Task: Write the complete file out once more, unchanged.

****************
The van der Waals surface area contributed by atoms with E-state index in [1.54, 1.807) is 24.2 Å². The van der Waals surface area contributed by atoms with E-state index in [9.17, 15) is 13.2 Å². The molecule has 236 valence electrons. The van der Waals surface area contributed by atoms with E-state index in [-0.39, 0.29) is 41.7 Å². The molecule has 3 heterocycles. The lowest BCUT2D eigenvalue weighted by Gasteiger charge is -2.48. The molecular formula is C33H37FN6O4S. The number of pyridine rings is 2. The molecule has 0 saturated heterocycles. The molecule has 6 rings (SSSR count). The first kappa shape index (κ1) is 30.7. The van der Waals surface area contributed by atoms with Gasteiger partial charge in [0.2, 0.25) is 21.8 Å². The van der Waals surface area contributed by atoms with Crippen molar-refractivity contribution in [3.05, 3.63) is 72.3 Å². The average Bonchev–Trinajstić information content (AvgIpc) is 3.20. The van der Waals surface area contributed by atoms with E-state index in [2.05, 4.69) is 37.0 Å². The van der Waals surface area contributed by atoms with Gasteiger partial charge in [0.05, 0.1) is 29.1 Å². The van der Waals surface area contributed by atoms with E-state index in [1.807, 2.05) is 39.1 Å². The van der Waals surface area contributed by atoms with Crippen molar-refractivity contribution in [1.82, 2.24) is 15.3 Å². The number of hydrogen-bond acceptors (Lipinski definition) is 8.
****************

The van der Waals surface area contributed by atoms with E-state index in [1.54, 1.807) is 24.2 Å². The van der Waals surface area contributed by atoms with E-state index in [9.17, 15) is 13.2 Å². The molecule has 236 valence electrons. The van der Waals surface area contributed by atoms with E-state index in [-0.39, 0.29) is 41.7 Å². The molecule has 3 heterocycles. The lowest BCUT2D eigenvalue weighted by Gasteiger charge is -2.48. The molecular formula is C33H37FN6O4S. The number of pyridine rings is 2. The molecule has 0 saturated heterocycles. The molecule has 6 rings (SSSR count). The first kappa shape index (κ1) is 30.7. The van der Waals surface area contributed by atoms with Gasteiger partial charge in [0.2, 0.25) is 21.8 Å². The van der Waals surface area contributed by atoms with Crippen molar-refractivity contribution in [3.05, 3.63) is 72.3 Å². The average Bonchev–Trinajstić information content (AvgIpc) is 3.20. The van der Waals surface area contributed by atoms with E-state index in [2.05, 4.69) is 37.0 Å². The van der Waals surface area contributed by atoms with Gasteiger partial charge in [0.05, 0.1) is 29.1 Å². The van der Waals surface area contributed by atoms with E-state index in [1.807, 2.05) is 39.1 Å². The van der Waals surface area contributed by atoms with Crippen molar-refractivity contribution in [1.82, 2.24) is 15.3 Å². The number of hydrogen-bond acceptors (Lipinski definition) is 8.